Squamish nurse recounts 'terrifying' experience working in Liberian Ebola clinic 

Twenty-three-year-old Ian MacKay says he won't feel at peace until he returns to see the virus contained

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At just 23 years old, Squamish nursing student Ian MacKay has volunteered in some of the most troubled areas of the world, each of them leaving an indelible mark on his psyche. But none of those experiences — not an earthquake-ravished Haiti in 2008 or a war-torn Eastern Congo last year — would compare to the harrowing time he spent working in an Ebola clinic in Liberia this summer.

"I always come back a bit of a different person from these experiences. I know this was definitely the hardest trip I've ever been on," MacKay said, now back in B.C. "The exposure to death was just unreal. You know when these people walked into that Ebola centre thinking they're positive with the virus that there was a good chance they weren't going to be walking out on two feet, but leaving in a body bag."

MacKay was in the West African nation that has been so devastated by unprecedented outbreaks of the hemorrhagic virus with a Christian aid group called Samaritan's Purse. He and a group of six other expats would be thrust into international headlines after two of MacKay's colleagues — Dr. Kent Brantly and Nancy Writebol — contracted the virus.

"As an aid worker, you go in thinking you're somewhat superior to the virus because you're there to help others, and you come from North America. Then Kent and Nancy went positive and it was an eye-opening moment sitting in that room that moment and hearing the news," MacKay remembered. "And you know, I cracked. I hit my limit and I had never done that before. Maybe in Haiti after the earthquake when I was 19, but I'd never been that exhausted and that drained and that scared in my life. It was terrifying not knowing what was going to happen next and, at that point, not being able to get Kent and Nancy out right away."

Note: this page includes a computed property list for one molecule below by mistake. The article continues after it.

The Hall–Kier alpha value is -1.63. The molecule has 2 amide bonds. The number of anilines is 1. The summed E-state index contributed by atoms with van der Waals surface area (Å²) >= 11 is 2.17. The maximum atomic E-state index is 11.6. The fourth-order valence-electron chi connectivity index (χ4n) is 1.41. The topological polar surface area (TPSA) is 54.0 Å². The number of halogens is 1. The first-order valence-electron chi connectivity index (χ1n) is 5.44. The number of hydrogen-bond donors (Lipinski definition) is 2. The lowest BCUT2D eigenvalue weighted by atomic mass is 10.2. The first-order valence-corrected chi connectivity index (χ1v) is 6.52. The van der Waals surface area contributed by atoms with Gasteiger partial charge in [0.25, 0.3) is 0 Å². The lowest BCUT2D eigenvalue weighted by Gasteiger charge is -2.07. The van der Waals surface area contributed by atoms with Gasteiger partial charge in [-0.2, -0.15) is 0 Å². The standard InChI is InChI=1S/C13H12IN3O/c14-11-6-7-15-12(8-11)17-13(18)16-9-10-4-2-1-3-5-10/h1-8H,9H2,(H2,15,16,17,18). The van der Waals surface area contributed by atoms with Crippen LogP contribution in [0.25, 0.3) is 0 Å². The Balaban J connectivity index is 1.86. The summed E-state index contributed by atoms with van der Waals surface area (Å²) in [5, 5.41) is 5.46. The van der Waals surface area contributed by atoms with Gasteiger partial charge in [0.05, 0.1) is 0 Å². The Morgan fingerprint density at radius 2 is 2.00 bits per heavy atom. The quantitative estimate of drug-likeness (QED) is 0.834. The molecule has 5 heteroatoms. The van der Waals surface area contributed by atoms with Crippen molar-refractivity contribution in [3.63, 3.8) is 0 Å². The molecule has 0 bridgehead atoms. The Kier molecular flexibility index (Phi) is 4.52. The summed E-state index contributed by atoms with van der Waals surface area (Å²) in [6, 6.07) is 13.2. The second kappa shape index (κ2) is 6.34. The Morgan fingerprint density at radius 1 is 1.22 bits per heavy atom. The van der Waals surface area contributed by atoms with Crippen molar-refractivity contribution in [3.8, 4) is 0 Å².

It was the first significant exposure the outbreak received in the major press, and MacKay made the onerous decision to give up his seat on a flight home to stay an extra week in order to help his coworkers evacuate the country.

"I made the decision to stay and it was a very tough decision. I know it was tough for my family as well," MacKay explained.

"When I first hit the wall and cracked, I wanted to get out of there right away, hop on a plane and come home to be as close to a good healthcare system as I possibly could. But at that point, I knew I couldn't live with myself if something happened to Kent and Nancy that I could've helped prevent."

Brantly and Writebol would eventually be evacuated and ultimately cleared of the virus, but, for the thousands of patients and medical staff still struggling with Ebola throughout Western Africa, there appears to be no end in sight.

And that's why MacKay wants to go back.

"I felt like I abandoned the people there and the job wasn't done when I left," he said. "I felt that the hardest part of this trip was abandoning them, and that's why I need to go back. I don't think I'll be at peace with this whole situation until I'm able to go back and see the virus contained and see that the international community has stepped up and done the proper humanistic thing."

That means having workers on the ground, and U.S. President Barack Obama's recent pledge to send 3,000 troops to help manage the crisis is an important first step, MacKay said, but still, much more needs to be done.

"Of course they need money, but they need volunteers and they need expertise," he said. "There has only been around 34 outbreaks in the history of the virus, so there's been very little research that's gone into it, which poses a lot of unknowns.

"I think it's a matter of coming together as a global community to combat this virus. One country can't do it on its own."

Since returning to Canada over a month ago, MacKay said he's struggled with reintegrating back into day-to-day life, and admits that his homecoming felt markedly differently this time around.

"Coming home from these trips, you're usually greeted with a hug, but on this one no one really knows whether or not it's safe to hug you, or touch you or come close to you," he said. "A lot of my family was scared to come see me, so that was tough because you come home in this emotional state, not exactly wanting, but needing support, and I found a lot of it just wasn't there in the ways it has been in the past."

MacKay attributes being able to deal with the unspeakable horrors he has witnessed in Liberia and elsewhere in part to growing up in the mountain town of Squamish.

"As a small-town Squamish boy, I knew I could go into these areas and live off little to none, because that's sort of what you're raised with in Squamish, being able to do that, being raised in the mountains and knowing I can live in a tent without a roof over my head," he said.

"A lot of people aren't compelled to go in these dangerous environments, but it's just who I am."



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